They are also funny guys and very personable, as the interview shows.  This set is definitely worth downloading.  You can get it here.

[READ: October 6, 2012] Timequake

Timequake is Kurt Vonnegut’s last novel.  It is very much unlike any of his other novels because it is actually more of a fictional memoir than a novel.

There are two main characters in the book–Vonnegut himself and Kilgore Trout.  Vonnegut talks about his life a lot–and if you know anything about Vonnegut’s life, you know that the details in the novel are accurate.  At the same time, he talks about Trout’s life, specifically the end of his life and how he went from being a destitute bum to a celebrated and oft-quoted author.

And then there’s the matter of the timequake.  In 2001, there was the first timequake.  The world stopped expanding and moving forward and instead flashed back to 1991, where everyone picked up exactly where they were on that date in 1991, and relived every detail of their lives in exactly the same way.  Only this time they knew what was going to happen.  So every person lived on autopilot through every day for the next ten years–all the good and all the band (like the man who spent several years in prison and had to relive those years all over again).  Even the dead were resurrected and relived their days.

It’s an interesting concept and yet in the end it’s really not that interesting of a topic.  In the Prologue, Vonnegut says that he had originally written Timequake (which version he calls Timequake One) with that very premise, and that Vonnegut himself made a cameo. And yet I can see that it wouldn’t really have worked as a very good novel–unless he made up ideas for what happened to everyone and we the readers lived them for the first time– or something.

But so he bailed on that novel, but he certainly left parts of it intact for this one.  And rather than a cameo, Vonnegut features largely in this one. (more…)

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SOUNDTRACK: NADA SURF-The Stars Are Indifferent to Astronomy (2012).

Nada Surf continues to put out poppy guitar rock.  I tend to link them with Guster, in that they write really catchy pop songs about unexpected things.  The songs are usually fast, but they also writes some slower songs too.  They would make a good double bill.

This album with the wonderful title is 38 minutes long, a perfect light summer album.  If you don’t get “Waiting for Something” (which I agree is repeated waaay too often in the chorus) stuck in your head, then you haven’t been listening to this record.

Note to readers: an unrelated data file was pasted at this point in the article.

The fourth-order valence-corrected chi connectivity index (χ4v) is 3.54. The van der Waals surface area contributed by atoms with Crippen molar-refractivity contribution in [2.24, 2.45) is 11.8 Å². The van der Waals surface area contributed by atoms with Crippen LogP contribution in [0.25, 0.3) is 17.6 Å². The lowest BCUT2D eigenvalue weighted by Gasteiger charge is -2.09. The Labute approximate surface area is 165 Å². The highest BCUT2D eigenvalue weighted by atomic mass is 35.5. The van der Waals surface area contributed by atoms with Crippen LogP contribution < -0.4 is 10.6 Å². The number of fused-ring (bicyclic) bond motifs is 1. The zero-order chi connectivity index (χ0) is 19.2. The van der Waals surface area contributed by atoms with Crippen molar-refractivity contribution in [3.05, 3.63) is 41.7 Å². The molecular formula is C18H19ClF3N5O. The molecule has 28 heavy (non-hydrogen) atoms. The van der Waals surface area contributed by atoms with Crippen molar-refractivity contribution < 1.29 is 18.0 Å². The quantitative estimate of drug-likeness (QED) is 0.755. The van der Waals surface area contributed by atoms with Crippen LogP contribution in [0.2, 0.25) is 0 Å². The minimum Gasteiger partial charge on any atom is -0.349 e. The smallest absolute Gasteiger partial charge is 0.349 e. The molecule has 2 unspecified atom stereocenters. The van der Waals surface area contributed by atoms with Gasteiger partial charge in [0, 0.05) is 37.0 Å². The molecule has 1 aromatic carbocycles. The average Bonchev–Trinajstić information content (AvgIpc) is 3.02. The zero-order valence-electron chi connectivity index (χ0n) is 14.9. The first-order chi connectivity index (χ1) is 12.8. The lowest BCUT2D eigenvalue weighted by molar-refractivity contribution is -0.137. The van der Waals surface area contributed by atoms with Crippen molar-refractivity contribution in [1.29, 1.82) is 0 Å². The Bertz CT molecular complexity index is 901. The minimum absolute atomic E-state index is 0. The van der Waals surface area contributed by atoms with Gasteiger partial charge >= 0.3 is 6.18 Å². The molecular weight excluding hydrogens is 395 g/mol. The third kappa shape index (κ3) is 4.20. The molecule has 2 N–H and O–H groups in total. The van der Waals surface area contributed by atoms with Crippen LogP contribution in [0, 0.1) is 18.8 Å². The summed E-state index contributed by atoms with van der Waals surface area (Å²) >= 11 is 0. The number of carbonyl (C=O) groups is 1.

All ten songs feature bouncy guitars (except “When I Was Young” which opens as a slow ballad), although even this song, after about 2 minutes, calls forth loud electric guitars.  There are some elements that show the band “maturing”–strings on “When I Was Young” horns on “Let the Fight Do the Fighting.”  But one of the songs references Gilligan’s Island, so they’re not maturing too much.

And some of the songs sound like throwbacks to other eras too, the 60s guitar intro of “Jules and Jim,” the R.E.M. ish intro of “Waiting for Something.”  It’s a great album, fun, catchy and perfect for driving.

[READ: July 24, 2012] Emmaus

I had no idea who Alessandro Baricco was when I got this book as part of my Book of the Month deal with McSweeney’s.  But I’ve never been disappointed by one of their new books before, so it was worth checking out.

The book is short–134 pages–and is novella length, which is the perfect length for this story.  [I had just read about Jim Harrison and his novellas, and I believe that there needs to be more novellas published].  This book was originally written in Italian and was translated by Ann Goldstein.

There is a prologue which is completely exciting and absolutely wonderful.  It’s only a page and a half, but it is intriguing, funny, deep and, most of all, really surprising.

The opening of the book doesn’t quite match the excitement of the prologue, but that’s because this novella has two aspects–deep, thoughtful introspection and base, animal instinct.  And Baricco/Goldstein does an excellent job keeping the flow and continuity going between these two very different writing extremes.

The book reminds me of Jeffrey Eugenides’ The Virgin Suicides for two reasons.  One: it is written about a group of boys and is written in the second person plural (at least the beginning is) and two: they are all watching a girl who is beyond their ken–someone of their world but not, someone who is en route to hurt herself.  And there’s nothing they can do about it.

But this book is entirely its own.  There are four boys who make up the initial “we” (and when it diverges from plural to singular, you really feel the loss of the other boys).  And so the book starts: “We’re all sixteen or seventeen years old, but we aren’t really aware of it.”  The four boys are good boys–Catholic (and believers, at that), who play in the church band, who volunteer removing catheters at the poor person’s hospital and who plan to not have sex before marriage (heavy petting is okay but it never goes too far).  The four boys are: the narrator, whose name is never given I don’t think; Luca, whose father is rumored to be suicidal; Bobby, the most outgoing of the bunch and The Saint, a very pious young man who has designed for the priesthood and who is not afraid to be seen as more pious than you. (more…)